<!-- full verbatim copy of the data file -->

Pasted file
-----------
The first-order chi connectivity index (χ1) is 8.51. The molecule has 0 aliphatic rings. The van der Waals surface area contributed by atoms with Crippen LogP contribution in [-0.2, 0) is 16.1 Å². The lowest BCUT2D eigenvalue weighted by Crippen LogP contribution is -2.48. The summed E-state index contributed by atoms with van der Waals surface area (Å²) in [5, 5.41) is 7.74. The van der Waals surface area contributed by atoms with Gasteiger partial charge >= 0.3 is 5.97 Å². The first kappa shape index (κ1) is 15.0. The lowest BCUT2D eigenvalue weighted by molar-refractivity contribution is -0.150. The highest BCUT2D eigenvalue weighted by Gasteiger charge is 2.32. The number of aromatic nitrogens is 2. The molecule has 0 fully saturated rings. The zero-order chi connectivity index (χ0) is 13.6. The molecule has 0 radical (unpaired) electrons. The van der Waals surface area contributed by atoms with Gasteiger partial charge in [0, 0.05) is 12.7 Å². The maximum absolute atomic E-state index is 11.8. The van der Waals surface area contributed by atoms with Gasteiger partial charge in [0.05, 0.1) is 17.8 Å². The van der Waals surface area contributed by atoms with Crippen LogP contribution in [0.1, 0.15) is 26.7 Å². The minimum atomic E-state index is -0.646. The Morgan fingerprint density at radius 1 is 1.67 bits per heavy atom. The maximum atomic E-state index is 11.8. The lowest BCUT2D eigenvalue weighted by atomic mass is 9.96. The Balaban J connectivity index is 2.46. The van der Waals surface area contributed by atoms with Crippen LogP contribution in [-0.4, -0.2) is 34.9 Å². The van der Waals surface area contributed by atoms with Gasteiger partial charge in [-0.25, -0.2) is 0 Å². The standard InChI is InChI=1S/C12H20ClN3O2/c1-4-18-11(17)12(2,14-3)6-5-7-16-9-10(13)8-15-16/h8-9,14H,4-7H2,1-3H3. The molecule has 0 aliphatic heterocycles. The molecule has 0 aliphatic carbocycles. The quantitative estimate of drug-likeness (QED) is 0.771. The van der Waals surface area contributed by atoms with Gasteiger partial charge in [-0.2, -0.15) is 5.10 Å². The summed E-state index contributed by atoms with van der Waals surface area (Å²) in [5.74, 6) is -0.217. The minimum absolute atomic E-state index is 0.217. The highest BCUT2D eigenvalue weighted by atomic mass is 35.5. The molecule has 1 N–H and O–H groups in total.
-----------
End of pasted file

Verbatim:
The first-order chi connectivity index (χ1) is 8.51. The molecule has 0 aliphatic rings. The van der Waals surface area contributed by atoms with Crippen LogP contribution in [-0.2, 0) is 16.1 Å². The lowest BCUT2D eigenvalue weighted by Crippen LogP contribution is -2.48. The summed E-state index contributed by atoms with van der Waals surface area (Å²) in [5, 5.41) is 7.74. The van der Waals surface area contributed by atoms with Gasteiger partial charge >= 0.3 is 5.97 Å². The first kappa shape index (κ1) is 15.0. The lowest BCUT2D eigenvalue weighted by molar-refractivity contribution is -0.150. The highest BCUT2D eigenvalue weighted by Gasteiger charge is 2.32. The number of aromatic nitrogens is 2. The molecule has 0 fully saturated rings. The zero-order chi connectivity index (χ0) is 13.6. The molecule has 0 radical (unpaired) electrons. The van der Waals surface area contributed by atoms with Gasteiger partial charge in [0, 0.05) is 12.7 Å². The maximum absolute atomic E-state index is 11.8. The van der Waals surface area contributed by atoms with Gasteiger partial charge in [0.05, 0.1) is 17.8 Å². The van der Waals surface area contributed by atoms with Crippen LogP contribution in [0.1, 0.15) is 26.7 Å². The minimum atomic E-state index is -0.646. The Morgan fingerprint density at radius 1 is 1.67 bits per heavy atom. The maximum atomic E-state index is 11.8. The lowest BCUT2D eigenvalue weighted by atomic mass is 9.96. The Balaban J connectivity index is 2.46. The van der Waals surface area contributed by atoms with Crippen LogP contribution in [-0.4, -0.2) is 34.9 Å². The van der Waals surface area contributed by atoms with Gasteiger partial charge in [-0.25, -0.2) is 0 Å². The standard InChI is InChI=1S/C12H20ClN3O2/c1-4-18-11(17)12(2,14-3)6-5-7-16-9-10(13)8-15-16/h8-9,14H,4-7H2,1-3H3. The molecule has 0 aliphatic heterocycles. The molecule has 0 aliphatic carbocycles. The quantitative estimate of drug-likeness (QED) is 0.771. The van der Waals surface area contributed by atoms with Gasteiger partial charge in [-0.2, -0.15) is 5.10 Å². The summed E-state index contributed by atoms with van der Waals surface area (Å²) in [5.74, 6) is -0.217. The minimum absolute atomic E-state index is 0.217. The highest BCUT2D eigenvalue weighted by atomic mass is 35.5. The molecule has 1 N–H and O–H groups in total.